7 New Ingredients to Add to Your Skincare Routine

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Camu Camu

Vitamin C is a gold-star ingredient for the skin. And guess what? The Amazonian camu camu plant contains the highest level of natural occurring vitamin C in the world. As much as 60 times that of an orange! This superfood for your face is jam-packed with other vitamins, minerals and antioxidants like ellagic acid that protect against free radicals. Add camu camu to a face mask to brighten skin and reduce inflammation.

Try it in: Camu Camu Vitamin C Serum

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Baobab Oil

The Baobab fruit tree in Africa is commonly called ‘the tree of life’ and for good reason; the trees live for 500 years! Baobab oil is expressed from the tree’s seeds and is rich vitamins A, E and F and omegas 3, 6 & 9 essential fatty acids. It’s a rich oil but absorbs easily and won’t clog pores or leave your skin feeling greasy.

Try it in: DIY Baobab Oil Pumpkin Face Mask from Atacora

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Spirulina

While you’re adding this nutrient-rich plant to your diet, go ahead and add it to your skincare regimen. The anti-inflammatory antioxidants found in spirulina are four times the amount found in most berries! Those antioxidants are the good guys that fight free radicals that damage and age our skin. Plus, spirulina stimulates new cell production and helps neutralize acne-causing bacteria.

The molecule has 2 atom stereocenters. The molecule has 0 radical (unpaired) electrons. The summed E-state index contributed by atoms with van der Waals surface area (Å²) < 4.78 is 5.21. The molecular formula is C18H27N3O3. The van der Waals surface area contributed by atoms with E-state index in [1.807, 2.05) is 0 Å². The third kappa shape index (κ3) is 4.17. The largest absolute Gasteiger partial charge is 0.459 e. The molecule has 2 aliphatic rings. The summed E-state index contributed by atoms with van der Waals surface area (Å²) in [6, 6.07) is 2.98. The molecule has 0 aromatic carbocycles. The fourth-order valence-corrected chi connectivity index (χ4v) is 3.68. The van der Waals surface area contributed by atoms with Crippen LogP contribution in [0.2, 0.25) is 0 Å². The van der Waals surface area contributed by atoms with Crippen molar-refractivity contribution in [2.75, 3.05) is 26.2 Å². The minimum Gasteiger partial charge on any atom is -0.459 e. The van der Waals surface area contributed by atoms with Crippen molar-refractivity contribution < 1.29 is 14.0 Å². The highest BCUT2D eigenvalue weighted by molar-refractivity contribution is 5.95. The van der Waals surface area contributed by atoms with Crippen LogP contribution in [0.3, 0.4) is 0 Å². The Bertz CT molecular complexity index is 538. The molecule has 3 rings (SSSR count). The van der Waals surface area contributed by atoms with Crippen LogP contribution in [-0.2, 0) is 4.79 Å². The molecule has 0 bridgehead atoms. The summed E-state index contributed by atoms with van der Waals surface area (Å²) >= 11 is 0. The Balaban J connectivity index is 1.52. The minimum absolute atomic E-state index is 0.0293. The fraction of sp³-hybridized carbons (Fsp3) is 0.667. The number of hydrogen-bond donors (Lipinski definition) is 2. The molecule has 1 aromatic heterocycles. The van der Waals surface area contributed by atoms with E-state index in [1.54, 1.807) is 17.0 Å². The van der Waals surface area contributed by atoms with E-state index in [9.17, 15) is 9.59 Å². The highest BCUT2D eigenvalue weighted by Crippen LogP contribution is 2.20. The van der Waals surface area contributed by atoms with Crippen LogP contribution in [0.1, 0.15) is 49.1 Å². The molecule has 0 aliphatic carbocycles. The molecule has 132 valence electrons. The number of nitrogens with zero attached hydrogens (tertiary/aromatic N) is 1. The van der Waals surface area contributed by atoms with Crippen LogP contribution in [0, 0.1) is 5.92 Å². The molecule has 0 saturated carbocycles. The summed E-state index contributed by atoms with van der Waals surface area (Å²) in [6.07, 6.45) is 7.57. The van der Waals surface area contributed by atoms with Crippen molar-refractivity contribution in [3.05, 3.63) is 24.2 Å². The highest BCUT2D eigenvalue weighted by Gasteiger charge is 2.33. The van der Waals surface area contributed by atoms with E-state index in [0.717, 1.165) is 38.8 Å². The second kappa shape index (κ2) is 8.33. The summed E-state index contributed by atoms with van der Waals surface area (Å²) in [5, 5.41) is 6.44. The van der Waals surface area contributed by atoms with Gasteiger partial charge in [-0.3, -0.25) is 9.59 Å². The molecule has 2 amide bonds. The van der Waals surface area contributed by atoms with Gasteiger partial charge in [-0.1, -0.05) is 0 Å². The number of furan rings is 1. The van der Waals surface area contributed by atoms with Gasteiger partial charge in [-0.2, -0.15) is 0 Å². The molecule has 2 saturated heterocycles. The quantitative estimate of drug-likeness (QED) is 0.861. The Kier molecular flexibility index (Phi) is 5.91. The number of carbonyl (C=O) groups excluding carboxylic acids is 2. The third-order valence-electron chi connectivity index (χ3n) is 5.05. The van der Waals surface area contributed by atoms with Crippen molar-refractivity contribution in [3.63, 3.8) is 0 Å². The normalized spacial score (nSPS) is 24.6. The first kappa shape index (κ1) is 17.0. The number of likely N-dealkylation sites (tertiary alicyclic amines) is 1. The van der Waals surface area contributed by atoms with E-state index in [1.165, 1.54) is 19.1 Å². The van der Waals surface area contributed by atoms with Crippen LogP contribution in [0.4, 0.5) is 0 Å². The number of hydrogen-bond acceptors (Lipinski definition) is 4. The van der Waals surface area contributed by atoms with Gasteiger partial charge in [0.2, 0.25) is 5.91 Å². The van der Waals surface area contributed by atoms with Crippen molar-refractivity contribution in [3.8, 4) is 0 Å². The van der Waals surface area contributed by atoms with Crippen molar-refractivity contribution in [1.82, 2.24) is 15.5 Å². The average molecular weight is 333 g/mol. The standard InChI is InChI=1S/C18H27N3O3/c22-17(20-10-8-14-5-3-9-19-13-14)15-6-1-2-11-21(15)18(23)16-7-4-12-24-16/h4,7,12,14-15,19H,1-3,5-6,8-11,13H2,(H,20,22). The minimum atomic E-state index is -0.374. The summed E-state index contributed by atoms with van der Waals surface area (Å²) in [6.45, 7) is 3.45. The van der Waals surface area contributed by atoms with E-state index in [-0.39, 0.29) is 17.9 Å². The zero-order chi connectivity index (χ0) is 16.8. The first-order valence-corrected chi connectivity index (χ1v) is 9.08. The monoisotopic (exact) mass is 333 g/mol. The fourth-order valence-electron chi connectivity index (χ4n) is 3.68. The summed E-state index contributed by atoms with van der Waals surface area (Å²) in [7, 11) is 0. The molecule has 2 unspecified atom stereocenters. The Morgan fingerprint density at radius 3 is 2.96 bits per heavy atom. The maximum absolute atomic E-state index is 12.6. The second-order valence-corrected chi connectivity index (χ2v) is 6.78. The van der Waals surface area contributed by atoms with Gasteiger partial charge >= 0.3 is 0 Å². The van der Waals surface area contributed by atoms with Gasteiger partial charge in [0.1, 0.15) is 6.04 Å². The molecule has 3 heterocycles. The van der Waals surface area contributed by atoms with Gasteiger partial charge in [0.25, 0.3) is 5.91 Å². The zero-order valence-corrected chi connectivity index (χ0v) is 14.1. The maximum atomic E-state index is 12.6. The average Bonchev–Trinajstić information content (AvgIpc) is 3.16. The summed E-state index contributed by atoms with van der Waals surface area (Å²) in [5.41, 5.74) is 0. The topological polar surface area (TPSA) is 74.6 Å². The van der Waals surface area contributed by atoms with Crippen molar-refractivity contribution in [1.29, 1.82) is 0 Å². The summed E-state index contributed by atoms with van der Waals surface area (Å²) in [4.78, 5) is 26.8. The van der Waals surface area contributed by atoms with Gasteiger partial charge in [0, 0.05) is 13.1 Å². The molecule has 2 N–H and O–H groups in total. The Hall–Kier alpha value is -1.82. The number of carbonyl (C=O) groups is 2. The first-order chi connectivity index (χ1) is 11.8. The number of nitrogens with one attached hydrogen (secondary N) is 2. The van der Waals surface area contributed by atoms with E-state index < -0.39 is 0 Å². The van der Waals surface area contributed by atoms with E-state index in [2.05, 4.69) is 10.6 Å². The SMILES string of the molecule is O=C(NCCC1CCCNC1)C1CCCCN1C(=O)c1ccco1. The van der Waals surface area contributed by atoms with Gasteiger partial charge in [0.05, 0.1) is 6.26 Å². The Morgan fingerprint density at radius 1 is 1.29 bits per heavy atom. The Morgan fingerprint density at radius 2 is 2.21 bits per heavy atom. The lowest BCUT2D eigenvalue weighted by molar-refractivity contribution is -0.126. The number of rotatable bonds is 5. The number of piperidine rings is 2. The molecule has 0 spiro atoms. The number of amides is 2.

Try it in: Spirulina + Honey Face Mask

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Rhassoul Clay

Ready to venture beyond Bentonite clay? Rust-colored Rhassoul clay is found below the Atlas Mountains in Morocco and has been used for hundreds of years in soaps and hair treatments. The mineral-rich clay has potassium, calcium and more silica and magnesium than other clays. It also has a greater ability to swell with the addition of water, which helps it absorb dirt, oil and impurities from the skin. Those properties make it perfect for face masks, cleansers and shampoos.

Try it in: Homemade Natural Rhassoul Clay Mask Recipe from Soap Deli News

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Moringa

This tropical plant has an amazing nutritional profile so it’s no wonder it’s referred to as the ‘miracle tree.’ It’s packed with 90 nutrients, including 46 antioxidants, 18 amino acids and trace minerals like calcium and zinc. Hydrating moringa oil is also commonly used in hair products, moisturizers and eye creams for its fatty acids, vitamin A and protein. Moringa leaf powder makes an excellent antibacterial and anti-inflammatory face mask ingredient.

Try it in: Moringa Face Mask from Humble Bee + Me

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Maca

Maca is a nutrient-rich root that’s has been consumed in regions of the Andes Mountains for thousands of years for its energy-boosting, libido-enhancing and hormone-balancing benefits. And maca can benefit your skin, inside and out. It’s an adaptogen that’s often used in treatment of PMS and rebuilding hormones, which has the side benefit of reducing hormonal acne. Its protein helps strengthen hair and nails, and research shows maca can improve the structure of your skin layers as well as stimulate collagen production.

Try it in: Maca Charcoal Face Mask from CaliZona

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Neem Oil

Made from the fruits and seeds of the Indian neem tree, neem oil is a potent antiseptic and antifungal carrier oil. Neem has a long history of therapeutic uses, and is a common Ayurvedic treatment for acne. It’s also loaded with essential fatty acids and vitamin E to speed skin healing, soothe eczema and moisturize dry skin. But, it does not smell pleasant. In fact, it’s often used as a pesticide! Don’t let that scare you off though; adding essential oils can help make the aroma more tolerable.

Try it in: Neem + Lavender Oil Mask from The Natural Beauty Workshop

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